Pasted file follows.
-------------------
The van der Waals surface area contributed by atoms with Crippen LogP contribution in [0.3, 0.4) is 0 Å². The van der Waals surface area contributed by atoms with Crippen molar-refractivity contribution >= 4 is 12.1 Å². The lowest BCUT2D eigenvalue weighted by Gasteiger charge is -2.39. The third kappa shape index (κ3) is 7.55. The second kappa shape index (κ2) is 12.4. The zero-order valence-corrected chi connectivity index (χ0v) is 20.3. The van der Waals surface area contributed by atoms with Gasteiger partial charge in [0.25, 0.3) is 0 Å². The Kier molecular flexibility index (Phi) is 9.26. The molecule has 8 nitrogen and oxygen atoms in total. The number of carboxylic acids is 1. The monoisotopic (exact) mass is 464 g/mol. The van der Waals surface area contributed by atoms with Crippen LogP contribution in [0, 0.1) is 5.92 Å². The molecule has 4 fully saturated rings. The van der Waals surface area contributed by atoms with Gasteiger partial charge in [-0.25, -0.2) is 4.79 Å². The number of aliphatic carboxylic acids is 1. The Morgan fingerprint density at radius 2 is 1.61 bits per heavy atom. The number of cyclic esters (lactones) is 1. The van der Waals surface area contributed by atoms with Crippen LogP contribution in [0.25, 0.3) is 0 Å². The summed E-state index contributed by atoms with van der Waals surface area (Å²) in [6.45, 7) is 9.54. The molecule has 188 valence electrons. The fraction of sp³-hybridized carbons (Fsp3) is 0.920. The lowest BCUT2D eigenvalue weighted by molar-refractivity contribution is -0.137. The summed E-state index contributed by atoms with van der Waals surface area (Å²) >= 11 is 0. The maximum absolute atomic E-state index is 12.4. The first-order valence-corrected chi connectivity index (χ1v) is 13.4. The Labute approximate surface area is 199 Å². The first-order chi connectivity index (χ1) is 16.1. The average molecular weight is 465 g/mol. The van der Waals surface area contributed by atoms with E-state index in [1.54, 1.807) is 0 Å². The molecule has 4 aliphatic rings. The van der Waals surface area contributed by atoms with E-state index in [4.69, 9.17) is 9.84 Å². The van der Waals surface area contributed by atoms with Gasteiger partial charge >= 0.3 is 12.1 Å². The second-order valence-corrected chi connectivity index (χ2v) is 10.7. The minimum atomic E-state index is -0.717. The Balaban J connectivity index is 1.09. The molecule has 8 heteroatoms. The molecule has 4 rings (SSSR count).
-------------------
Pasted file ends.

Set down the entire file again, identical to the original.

The van der Waals surface area contributed by atoms with Crippen LogP contribution in [0.3, 0.4) is 0 Å². The van der Waals surface area contributed by atoms with Crippen molar-refractivity contribution >= 4 is 12.1 Å². The lowest BCUT2D eigenvalue weighted by Gasteiger charge is -2.39. The third kappa shape index (κ3) is 7.55. The second kappa shape index (κ2) is 12.4. The zero-order valence-corrected chi connectivity index (χ0v) is 20.3. The van der Waals surface area contributed by atoms with Gasteiger partial charge in [0.25, 0.3) is 0 Å². The Kier molecular flexibility index (Phi) is 9.26. The molecule has 8 nitrogen and oxygen atoms in total. The number of carboxylic acids is 1. The monoisotopic (exact) mass is 464 g/mol. The van der Waals surface area contributed by atoms with Crippen LogP contribution in [0, 0.1) is 5.92 Å². The molecule has 4 fully saturated rings. The van der Waals surface area contributed by atoms with Gasteiger partial charge in [-0.25, -0.2) is 4.79 Å². The number of aliphatic carboxylic acids is 1. The Morgan fingerprint density at radius 2 is 1.61 bits per heavy atom. The number of cyclic esters (lactones) is 1. The van der Waals surface area contributed by atoms with Crippen LogP contribution in [0.25, 0.3) is 0 Å². The summed E-state index contributed by atoms with van der Waals surface area (Å²) in [6.45, 7) is 9.54. The molecule has 188 valence electrons. The fraction of sp³-hybridized carbons (Fsp3) is 0.920. The lowest BCUT2D eigenvalue weighted by molar-refractivity contribution is -0.137. The summed E-state index contributed by atoms with van der Waals surface area (Å²) >= 11 is 0. The maximum absolute atomic E-state index is 12.4. The first-order valence-corrected chi connectivity index (χ1v) is 13.4. The Labute approximate surface area is 199 Å². The first-order chi connectivity index (χ1) is 16.1. The average molecular weight is 465 g/mol. The van der Waals surface area contributed by atoms with E-state index in [1.54, 1.807) is 0 Å². The molecule has 4 aliphatic rings. The van der Waals surface area contributed by atoms with E-state index in [4.69, 9.17) is 9.84 Å². The van der Waals surface area contributed by atoms with Gasteiger partial charge >= 0.3 is 12.1 Å². The second-order valence-corrected chi connectivity index (χ2v) is 10.7. The minimum atomic E-state index is -0.717. The Balaban J connectivity index is 1.09. The molecule has 8 heteroatoms. The molecule has 4 rings (SSSR count).